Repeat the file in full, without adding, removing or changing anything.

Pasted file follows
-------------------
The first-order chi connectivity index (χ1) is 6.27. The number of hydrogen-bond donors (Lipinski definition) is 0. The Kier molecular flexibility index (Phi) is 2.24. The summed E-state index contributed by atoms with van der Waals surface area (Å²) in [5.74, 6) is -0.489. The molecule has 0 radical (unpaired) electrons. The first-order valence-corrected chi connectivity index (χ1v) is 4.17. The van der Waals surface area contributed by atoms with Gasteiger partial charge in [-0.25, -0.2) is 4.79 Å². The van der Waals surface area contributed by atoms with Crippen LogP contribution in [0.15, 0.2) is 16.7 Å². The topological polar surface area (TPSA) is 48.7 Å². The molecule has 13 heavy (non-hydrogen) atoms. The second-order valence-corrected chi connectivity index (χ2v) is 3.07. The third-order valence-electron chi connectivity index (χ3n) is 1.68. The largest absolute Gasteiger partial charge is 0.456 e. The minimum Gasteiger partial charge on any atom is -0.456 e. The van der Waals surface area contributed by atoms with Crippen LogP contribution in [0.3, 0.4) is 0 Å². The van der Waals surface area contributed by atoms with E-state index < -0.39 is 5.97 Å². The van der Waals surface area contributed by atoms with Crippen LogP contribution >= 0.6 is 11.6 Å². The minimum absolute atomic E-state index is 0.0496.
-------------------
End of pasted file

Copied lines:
The first-order chi connectivity index (χ1) is 6.27. The number of hydrogen-bond donors (Lipinski definition) is 0. The Kier molecular flexibility index (Phi) is 2.24. The summed E-state index contributed by atoms with van der Waals surface area (Å²) in [5.74, 6) is -0.489. The molecule has 0 radical (unpaired) electrons. The first-order valence-corrected chi connectivity index (χ1v) is 4.17. The van der Waals surface area contributed by atoms with Gasteiger partial charge in [-0.25, -0.2) is 4.79 Å². The van der Waals surface area contributed by atoms with Crippen LogP contribution in [0.15, 0.2) is 16.7 Å². The topological polar surface area (TPSA) is 48.7 Å². The molecule has 13 heavy (non-hydrogen) atoms. The second-order valence-corrected chi connectivity index (χ2v) is 3.07. The third-order valence-electron chi connectivity index (χ3n) is 1.68. The largest absolute Gasteiger partial charge is 0.456 e. The minimum Gasteiger partial charge on any atom is -0.456 e. The van der Waals surface area contributed by atoms with Crippen LogP contribution in [0.3, 0.4) is 0 Å². The van der Waals surface area contributed by atoms with E-state index < -0.39 is 5.97 Å². The van der Waals surface area contributed by atoms with Crippen LogP contribution >= 0.6 is 11.6 Å². The minimum absolute atomic E-state index is 0.0496.